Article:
By Elizabeth Hughes Schneewind:
Daniel Callahan, a distinguished writer on ethical issues concerning old people, published an op-ed (NYT, 12/1/13) criticizing the goal of a new company, Calico: tackling the “challenge of aging.”
Long life per se is not necessarily a good, says Callahan, while a meaningful, fulfilled life is a good, presumably at any age. Most people these days will agree that some people, old or otherwise, are now kept alive when their life has lost its meaning and is so painful that they would prefer to be dead. That is the reason for the assisted suicide movement.
But Callahan’s main argument for limiting life is economic. Where would the age cutoff fall, and who would make this decision? He seems to think it would fall at the point at which a person is no longer likely to make a “special contribution” to humanity and at which his/her care has become “too expensive.” But why should this apply only to the old? Some societies have considered, e. g., developmentally disabled children of no value and too expensive to maintain. We know what the terrible results have been, and we do not consider them morally acceptable.
Callahan thinks that the increasing number of old people and their expanding needs are upsetting the “upward social and economic mobility” that has been a fine characteristic of modern American life. Certainly, there is a great deal wrong with our socio-economic system, which is increasingly dividing the rich from the poor. Thanks to mechanization and other developments, there are fewer and fewer jobs while there are more and more people. The old notion that every responsible able-bodied adult should be able to find and hold a full-time job capable of supporting a family is as out-dated as the idea that old people should be able to be self-sufficient because they have Social Security. Why blame the old for a system gone awry? Better to blame, among others, Silicone Valley for inventing more and more products that replace people with machines.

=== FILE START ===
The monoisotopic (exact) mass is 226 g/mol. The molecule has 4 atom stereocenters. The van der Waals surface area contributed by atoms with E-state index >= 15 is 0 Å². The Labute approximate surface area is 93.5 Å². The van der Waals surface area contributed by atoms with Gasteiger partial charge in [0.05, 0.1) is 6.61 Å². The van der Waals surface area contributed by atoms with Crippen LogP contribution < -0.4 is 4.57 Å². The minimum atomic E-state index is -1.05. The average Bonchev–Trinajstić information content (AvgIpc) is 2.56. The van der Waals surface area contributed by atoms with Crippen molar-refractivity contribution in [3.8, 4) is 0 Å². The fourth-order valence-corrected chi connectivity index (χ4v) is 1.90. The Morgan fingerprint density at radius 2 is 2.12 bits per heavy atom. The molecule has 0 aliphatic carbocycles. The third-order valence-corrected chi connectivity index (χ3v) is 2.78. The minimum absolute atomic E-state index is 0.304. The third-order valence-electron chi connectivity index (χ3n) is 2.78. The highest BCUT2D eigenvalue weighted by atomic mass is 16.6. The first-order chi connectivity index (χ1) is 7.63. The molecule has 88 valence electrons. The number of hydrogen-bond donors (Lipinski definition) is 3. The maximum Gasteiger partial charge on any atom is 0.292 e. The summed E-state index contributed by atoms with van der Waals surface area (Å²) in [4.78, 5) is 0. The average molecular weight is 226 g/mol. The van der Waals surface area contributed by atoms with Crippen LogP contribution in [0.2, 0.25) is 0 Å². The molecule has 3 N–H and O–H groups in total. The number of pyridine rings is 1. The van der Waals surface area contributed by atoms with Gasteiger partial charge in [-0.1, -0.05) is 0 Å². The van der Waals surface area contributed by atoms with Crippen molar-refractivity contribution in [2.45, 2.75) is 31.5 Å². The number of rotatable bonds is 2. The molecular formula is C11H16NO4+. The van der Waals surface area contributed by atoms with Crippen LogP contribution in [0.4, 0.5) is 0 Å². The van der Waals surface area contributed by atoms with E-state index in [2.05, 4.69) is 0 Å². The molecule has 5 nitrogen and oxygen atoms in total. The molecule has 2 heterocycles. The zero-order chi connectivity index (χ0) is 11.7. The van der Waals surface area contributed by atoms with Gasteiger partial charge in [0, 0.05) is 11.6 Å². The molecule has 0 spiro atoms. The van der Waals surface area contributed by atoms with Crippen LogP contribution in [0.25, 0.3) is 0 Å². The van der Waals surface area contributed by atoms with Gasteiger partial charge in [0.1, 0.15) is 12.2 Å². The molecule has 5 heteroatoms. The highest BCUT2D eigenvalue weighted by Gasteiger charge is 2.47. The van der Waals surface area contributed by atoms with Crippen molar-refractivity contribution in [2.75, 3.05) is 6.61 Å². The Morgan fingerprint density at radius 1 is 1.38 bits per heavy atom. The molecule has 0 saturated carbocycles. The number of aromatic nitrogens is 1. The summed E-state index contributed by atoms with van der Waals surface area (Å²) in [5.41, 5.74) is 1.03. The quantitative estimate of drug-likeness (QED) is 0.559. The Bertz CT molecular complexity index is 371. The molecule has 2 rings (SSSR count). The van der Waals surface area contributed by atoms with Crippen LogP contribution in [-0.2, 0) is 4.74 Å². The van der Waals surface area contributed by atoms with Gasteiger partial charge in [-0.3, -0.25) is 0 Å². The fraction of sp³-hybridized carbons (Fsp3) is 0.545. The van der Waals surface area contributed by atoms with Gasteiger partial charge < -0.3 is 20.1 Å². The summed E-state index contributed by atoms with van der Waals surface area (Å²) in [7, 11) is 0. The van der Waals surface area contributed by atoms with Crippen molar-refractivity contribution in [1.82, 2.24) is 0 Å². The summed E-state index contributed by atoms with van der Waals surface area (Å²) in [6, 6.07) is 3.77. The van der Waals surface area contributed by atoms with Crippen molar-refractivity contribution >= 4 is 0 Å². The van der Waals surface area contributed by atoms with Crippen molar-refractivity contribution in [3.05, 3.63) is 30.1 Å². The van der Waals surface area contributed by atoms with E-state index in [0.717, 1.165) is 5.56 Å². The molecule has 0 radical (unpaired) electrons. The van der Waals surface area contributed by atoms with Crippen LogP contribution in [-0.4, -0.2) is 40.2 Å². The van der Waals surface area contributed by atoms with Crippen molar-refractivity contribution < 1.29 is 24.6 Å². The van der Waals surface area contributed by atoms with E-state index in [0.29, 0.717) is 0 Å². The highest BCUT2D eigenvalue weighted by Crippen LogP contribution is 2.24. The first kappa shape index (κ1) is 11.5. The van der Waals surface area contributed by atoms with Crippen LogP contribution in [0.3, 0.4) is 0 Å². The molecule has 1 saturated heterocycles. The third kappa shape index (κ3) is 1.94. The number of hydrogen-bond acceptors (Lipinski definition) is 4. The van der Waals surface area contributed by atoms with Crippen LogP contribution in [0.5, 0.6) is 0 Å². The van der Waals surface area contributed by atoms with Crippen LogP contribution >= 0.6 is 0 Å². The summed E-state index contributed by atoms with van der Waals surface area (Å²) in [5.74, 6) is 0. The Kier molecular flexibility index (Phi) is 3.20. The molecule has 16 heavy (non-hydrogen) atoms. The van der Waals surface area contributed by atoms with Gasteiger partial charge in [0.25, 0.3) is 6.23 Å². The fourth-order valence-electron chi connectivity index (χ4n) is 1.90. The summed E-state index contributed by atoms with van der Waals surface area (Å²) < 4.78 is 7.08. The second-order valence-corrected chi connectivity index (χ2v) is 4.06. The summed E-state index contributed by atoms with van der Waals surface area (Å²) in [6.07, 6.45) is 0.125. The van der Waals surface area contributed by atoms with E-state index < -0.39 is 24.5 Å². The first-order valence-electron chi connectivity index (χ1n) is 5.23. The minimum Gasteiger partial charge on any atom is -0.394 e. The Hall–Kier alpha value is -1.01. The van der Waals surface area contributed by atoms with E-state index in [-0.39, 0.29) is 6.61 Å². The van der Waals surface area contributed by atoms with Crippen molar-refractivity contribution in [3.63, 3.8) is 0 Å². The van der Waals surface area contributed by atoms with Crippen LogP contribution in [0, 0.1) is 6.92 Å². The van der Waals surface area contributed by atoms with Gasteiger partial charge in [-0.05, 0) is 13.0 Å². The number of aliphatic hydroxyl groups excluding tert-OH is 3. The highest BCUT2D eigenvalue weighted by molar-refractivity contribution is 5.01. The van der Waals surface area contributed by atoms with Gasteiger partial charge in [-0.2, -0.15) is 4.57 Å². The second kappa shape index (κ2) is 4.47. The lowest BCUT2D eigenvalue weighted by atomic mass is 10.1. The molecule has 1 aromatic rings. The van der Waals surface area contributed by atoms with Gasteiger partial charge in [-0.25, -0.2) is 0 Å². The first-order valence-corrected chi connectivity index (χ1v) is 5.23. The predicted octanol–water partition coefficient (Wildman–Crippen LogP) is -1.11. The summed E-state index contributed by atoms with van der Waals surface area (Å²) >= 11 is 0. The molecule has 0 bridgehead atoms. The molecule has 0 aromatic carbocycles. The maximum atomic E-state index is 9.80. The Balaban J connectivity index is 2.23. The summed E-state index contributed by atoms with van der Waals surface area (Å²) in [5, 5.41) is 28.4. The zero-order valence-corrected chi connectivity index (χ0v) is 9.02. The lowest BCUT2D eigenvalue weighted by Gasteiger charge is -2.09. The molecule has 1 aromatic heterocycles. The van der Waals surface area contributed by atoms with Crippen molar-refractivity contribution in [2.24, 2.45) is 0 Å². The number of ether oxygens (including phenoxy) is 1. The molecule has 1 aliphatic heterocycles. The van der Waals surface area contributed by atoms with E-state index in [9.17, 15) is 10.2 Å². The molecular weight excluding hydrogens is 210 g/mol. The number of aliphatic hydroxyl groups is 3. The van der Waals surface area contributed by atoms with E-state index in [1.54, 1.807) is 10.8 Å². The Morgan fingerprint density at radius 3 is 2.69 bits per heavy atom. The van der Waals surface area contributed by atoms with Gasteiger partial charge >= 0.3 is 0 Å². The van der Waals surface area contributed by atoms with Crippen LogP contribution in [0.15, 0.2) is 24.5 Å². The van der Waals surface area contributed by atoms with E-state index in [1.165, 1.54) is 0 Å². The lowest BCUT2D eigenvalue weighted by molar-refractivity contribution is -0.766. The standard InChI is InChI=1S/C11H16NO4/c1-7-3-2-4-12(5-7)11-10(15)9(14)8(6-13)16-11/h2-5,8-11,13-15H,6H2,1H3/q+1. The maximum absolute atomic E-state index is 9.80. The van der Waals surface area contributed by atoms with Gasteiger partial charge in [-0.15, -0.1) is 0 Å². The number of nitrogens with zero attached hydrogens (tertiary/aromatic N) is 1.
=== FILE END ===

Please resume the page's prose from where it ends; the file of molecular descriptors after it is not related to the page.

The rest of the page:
It is one thing to think as a social planner and decide that the world might be better off if certain people were eliminated. It is quite another to consider whether, at a particular point in our own lives or in that of those we care for or respect, we would think it would be best for life to end. In the event, almost no one wants to die, absent intractable physical or psychic pain or the fear of something considered even worse than death, such as torture or public shame. While the life of a frail old person in a nursing home may not appear worthwhile to a young healthy person, he or she may nonetheless feel quite differently at that stage of life.
Decisions about the value of a life are profoundly personal and individual. They should not be made on the basis of impersonal social policy.
The author is a geriatric social worker and the author of “Of Ageism. Suicide, and Limiting Life,” J. Gerontological Social Work, Vol. 23 (1/2, 1994. and other articles on aging.